Pressing like a man possessed, fighting against a lost cause that would have left Saint Anthony himself aghast, Martín Palermo picked the pocket of melina (that wonderfully Italian protoype of tiki-taka where the defence circulate the ball against an already beaten opponent) to surge into the area.
Surge? Maybe that’s too powerful a word. He was spent. Upon being crowded out by two recovering defenders he simply collapsed to the ground, dead from his efforts. But it was by no means the most preposterous of fouls given by Aquino on the night, and in truth, who would have begrudged Argentina some consolation on a night of such utter insanity? Even the defence barely bothered to protest. But what was this?
Palermo was already on his feet, if not exactly marching, then at least purposefully making his way towards the mark. If any team-mate was so foolish as to insist on stopping this beast from having his shot at at partial redemption, they certainly lacked the pelotas to do so; certainly lacked the pelotas of Palermo himself.
That icy stare appeared again, but this time tinged with a hint of desperation. The Bull from La Plata was panting. It was the fifth penalty of the night. It had been emotional… and then some. But, after all that had transpired before, there was not a hope he would cede duties to any of his shattered team-mates.
Most coaches tell you you must know how to shoot with both feet, but then Martín Palermo has never been one who conforms to what most coaches demand. His run up lacked the pace of his previous two. Surely this was fatigue, so evident, but it also lacked the earlier certainty. He didn’t seek power and height this time. Instead, an equally jaded Calero was grateful to save his left-footed shot in that area keepers always most favour- just off centre to the opposite side off their opponent’s preferred foot. Colombia celebrated again.
Palermo trudged off, bowed but not beaten. Within hours, even CNN in the United States was treating its viewers to this most cruel of tragicomedies. It was the talk of schoolyards from Ireland to Iran, and Japan to Cape Town. For those of us outside of outside of South America, at the dawn of the internet age, it was our introduction to the man.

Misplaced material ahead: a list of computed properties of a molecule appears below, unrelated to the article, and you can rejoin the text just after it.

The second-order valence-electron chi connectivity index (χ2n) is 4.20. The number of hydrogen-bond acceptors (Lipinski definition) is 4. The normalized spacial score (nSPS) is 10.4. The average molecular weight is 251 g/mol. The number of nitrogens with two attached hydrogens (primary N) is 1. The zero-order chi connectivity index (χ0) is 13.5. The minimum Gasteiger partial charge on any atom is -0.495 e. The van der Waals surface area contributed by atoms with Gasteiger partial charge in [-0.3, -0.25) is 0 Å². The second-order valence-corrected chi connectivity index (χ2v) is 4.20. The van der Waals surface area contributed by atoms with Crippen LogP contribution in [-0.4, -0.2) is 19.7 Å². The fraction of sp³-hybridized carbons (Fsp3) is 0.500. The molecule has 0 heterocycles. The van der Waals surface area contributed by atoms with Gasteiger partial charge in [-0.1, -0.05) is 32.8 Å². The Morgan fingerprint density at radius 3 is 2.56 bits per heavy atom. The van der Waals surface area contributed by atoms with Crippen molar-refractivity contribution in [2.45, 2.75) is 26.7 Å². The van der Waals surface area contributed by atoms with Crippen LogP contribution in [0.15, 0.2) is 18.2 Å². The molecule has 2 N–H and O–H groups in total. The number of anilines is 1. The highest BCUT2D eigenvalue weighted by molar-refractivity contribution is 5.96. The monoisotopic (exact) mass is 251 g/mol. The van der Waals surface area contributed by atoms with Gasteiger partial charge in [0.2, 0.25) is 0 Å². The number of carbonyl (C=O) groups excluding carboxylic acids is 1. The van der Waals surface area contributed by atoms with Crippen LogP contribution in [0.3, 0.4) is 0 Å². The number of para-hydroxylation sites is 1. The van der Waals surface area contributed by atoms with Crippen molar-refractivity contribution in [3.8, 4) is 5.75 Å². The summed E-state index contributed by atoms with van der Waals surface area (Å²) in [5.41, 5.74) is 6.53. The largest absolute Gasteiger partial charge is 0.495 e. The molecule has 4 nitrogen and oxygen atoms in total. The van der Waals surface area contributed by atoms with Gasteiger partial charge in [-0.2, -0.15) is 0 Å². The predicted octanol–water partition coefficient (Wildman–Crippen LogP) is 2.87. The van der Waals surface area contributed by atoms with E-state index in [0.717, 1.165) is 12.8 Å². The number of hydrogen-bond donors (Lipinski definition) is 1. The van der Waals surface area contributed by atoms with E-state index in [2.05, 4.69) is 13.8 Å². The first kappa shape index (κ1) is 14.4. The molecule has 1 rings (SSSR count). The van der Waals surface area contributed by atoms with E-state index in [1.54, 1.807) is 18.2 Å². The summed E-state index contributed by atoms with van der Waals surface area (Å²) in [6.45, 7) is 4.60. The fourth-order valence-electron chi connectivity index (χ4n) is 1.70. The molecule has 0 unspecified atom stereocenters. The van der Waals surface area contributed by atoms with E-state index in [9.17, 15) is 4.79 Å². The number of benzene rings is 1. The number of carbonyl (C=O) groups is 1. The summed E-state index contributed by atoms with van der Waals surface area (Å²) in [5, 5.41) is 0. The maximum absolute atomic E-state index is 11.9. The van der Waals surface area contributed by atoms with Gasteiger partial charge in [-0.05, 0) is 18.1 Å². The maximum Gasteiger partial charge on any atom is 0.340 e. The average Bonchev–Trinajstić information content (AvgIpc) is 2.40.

But even at this moment of failure, it encapsulates what all Argentines love about this guy. Even the River fans, even those who scorned his selections during Diego Maradona’s crazed reign. Here was a man with balls the size of Mexico. A man whose sheer bloody-mindedness and refusal to admit defeat we could all aspire to.
His subsequent career saw highs and lows. In the short-term, his standing in the eyes of European scouts barely diminished. His stellar performance against Real to claim the Intercontinental Cup Final in 2000 proved he still had the power, pace, and finishing ability to make it in Europe.
After some initial success following a move to a Villarreal side looking to cement their newly-found status in Spain’s top flight, he suffered some unfortunate injuries and was never quite the same beast. Following those, his technical shortcomings were exposed at the highest level in Europe. Uncowed, he returned home to become the greatest goalscorer in Boca’s modern history.
When he finally reappeared on the world stage to rescue Argentina’s 2010 World Cup qualification, even that was questioned in some corners by the highest journalistic authorities. He did just that, at the moment Argentina stared elimination from South Africa 2010 in the face even before the flights had been booked.
But no one well ever question the man, his goals, his balls. Or is heart. How fitting that on his fleeting recall he managed to net against Greece in South Africa, becoming the oldest Argentine after the great El Diego himself to hit the mark in a World Cup to do so. Not through ephedrine. Not through natural gifts. But by taking what limited gifts he possessed and making more of them than a lesser man could ever have dreamed of.
Joseph is a freelance Spanish correspondent for Back Page Football and Scotzine. You can follow him on Twitter @josephsbcn.